I like to work in batches, which means I would have a tile-making-week then followed by bowl-making week and so on. It is mainly dictated by the fact that I use different types of clay for different products and do not want the cross-contamination to happen- things can get messy. I listen to Newstalk radio a lot, especially in the afternoons, the broadcasters keep me good company and often make me laugh. I also do music from my mp3 players and I went through a phase when I listened to many audio books.
I generally work on my own and I do like it a lot, I’m a solitary person and concentrate best when I’m on my own. For the last 7 months I have been working in a very good company however- I joined Job Bridge programme opened for crafts people in Ireland and had lovely Emma Kavanagh, NCAD graduate, doing an internship with me. She has been helping me immensely and I have been really enjoyed a working companion.
What has been one of the most fun moments of your career?
It is all generally fun because all is happening so unexpectedly; there’s a great element of suspense in running of your own business. It can be scary at times not to know what’s next around the corner but, if not taken too seriously, it definitely adds to the excitement. I find that there’s a good balance between the quiet making time and the time I spend interacting with customers, be it through internet or in person.
It is also fun to send parcels into the wide world, knowing that they travel to places I probably will never see myself. It is like sending particles of myself into different places on the planet. I also love receiving ‘thank you’ notes or emails from happy customers; they recharge my belief in what I do.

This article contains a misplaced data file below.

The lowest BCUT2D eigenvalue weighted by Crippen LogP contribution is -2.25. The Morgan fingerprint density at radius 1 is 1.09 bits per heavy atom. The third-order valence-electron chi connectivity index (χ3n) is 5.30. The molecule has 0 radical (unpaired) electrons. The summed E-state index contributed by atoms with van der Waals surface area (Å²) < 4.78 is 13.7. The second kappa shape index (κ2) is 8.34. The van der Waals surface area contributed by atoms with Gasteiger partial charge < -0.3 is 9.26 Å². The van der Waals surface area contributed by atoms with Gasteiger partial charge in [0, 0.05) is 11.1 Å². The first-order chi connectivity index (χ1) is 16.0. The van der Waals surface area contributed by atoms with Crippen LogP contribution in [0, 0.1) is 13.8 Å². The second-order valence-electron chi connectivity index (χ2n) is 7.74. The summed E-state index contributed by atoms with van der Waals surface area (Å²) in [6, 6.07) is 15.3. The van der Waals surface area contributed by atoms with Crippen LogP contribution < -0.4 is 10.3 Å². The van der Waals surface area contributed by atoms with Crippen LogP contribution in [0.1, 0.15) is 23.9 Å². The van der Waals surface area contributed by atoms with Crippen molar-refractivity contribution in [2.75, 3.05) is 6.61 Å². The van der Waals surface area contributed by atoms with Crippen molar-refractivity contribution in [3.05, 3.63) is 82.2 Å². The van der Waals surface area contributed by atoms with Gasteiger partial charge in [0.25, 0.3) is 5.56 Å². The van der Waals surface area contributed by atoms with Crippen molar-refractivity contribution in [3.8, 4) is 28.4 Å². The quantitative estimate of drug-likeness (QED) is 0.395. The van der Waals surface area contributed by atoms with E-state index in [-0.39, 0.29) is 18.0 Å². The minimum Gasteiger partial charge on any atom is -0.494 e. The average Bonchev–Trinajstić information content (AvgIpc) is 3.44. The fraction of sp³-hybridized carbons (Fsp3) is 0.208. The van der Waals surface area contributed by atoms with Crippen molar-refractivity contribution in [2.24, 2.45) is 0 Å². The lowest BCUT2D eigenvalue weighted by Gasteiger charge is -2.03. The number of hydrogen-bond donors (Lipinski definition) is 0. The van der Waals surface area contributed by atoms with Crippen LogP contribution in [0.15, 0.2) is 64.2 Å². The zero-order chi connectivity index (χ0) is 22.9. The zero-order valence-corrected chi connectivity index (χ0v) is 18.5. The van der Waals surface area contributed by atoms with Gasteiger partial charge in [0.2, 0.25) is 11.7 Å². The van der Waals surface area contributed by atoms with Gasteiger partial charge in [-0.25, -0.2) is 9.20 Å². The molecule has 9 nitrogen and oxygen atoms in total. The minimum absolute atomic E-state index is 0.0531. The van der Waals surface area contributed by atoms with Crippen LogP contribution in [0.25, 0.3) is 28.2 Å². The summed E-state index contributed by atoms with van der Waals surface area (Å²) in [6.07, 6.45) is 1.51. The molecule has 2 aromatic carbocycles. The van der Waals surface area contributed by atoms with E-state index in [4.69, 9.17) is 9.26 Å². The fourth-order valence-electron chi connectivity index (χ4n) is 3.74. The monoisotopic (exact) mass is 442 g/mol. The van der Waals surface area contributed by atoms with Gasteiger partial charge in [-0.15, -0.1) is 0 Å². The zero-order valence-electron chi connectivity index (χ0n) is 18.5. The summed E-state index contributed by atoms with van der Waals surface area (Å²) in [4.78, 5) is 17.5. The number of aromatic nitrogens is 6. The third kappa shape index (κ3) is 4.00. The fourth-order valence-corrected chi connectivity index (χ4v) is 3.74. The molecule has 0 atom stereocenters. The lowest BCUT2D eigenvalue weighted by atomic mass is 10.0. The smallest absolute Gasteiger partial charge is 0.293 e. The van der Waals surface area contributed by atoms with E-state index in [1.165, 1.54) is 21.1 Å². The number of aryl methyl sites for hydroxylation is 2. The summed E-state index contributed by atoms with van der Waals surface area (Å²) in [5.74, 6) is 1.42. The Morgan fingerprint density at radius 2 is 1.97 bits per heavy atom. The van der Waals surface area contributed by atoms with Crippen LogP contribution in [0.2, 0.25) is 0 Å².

The funniest situation happened to me a short while ago, just before Christmas. There is a German couple, Knut and Julia, whom I met in the shop on their trip to Dublin few years ago. They since became my great supporters and returning customers. They purchased Mr Fox (he’s a butter dish) and on arrival discovered that he’s missing a tooth.
I suggested I can make a few extra teeth for Mr Fox and posted them to Germany. some time later I discovered amazing post on my Facebook page documenting how new dental fixtures were glued into Mr Foxe’s mouth. I could not stop laughing!
Is there something that has surprised you about the career you’ve chosen? Is there anything that’s harder than you imagined?
I’m still a bit surprised at how my ceramic adventure suddenly took off and became my way of life and my career. I feel like it all just happened to me, of course there’s been lots of hard work, trials and errors involved, but in general I must have gone with the flow. I was very lucky to have discovered ceramics at the time when I was free to pursue this interest and discover new possibilities.
If you had one piece of advice to give someone who wanted to embark on a similar career, what would it be?
Build a comfort zone for your new venture. Crafts is all about being creative, both in terms of designing and making as well as finding your ways to keep things going. For the creativity to occur, I think you need to place yourself in a relatively safe place; mentally- be kind to yourself, patient and not to judgmental and financially – it is a good idea to have some kind of a backup, a small amount of savings that will modestly carry you throughout the first months relatively worry free. There are grants and government help available for new businesses and I think it is wise to research them and make the best use of what’s available. It takes a long time to build a brand, establish a name, come up with designs and market test them. I would advise to be consistent and hard working and patiently wait for the results.
Thanks so much, Karo, for sharing this wonderful insight into your creative process and history with us! You can find Karo’s lovely shop over on Etsy, and her products are stocked in the Cow’s Lane Studio, A. Rubanesque and the Jam Art Factory in Dublin, among other stockists.
All photos by Christine Burns.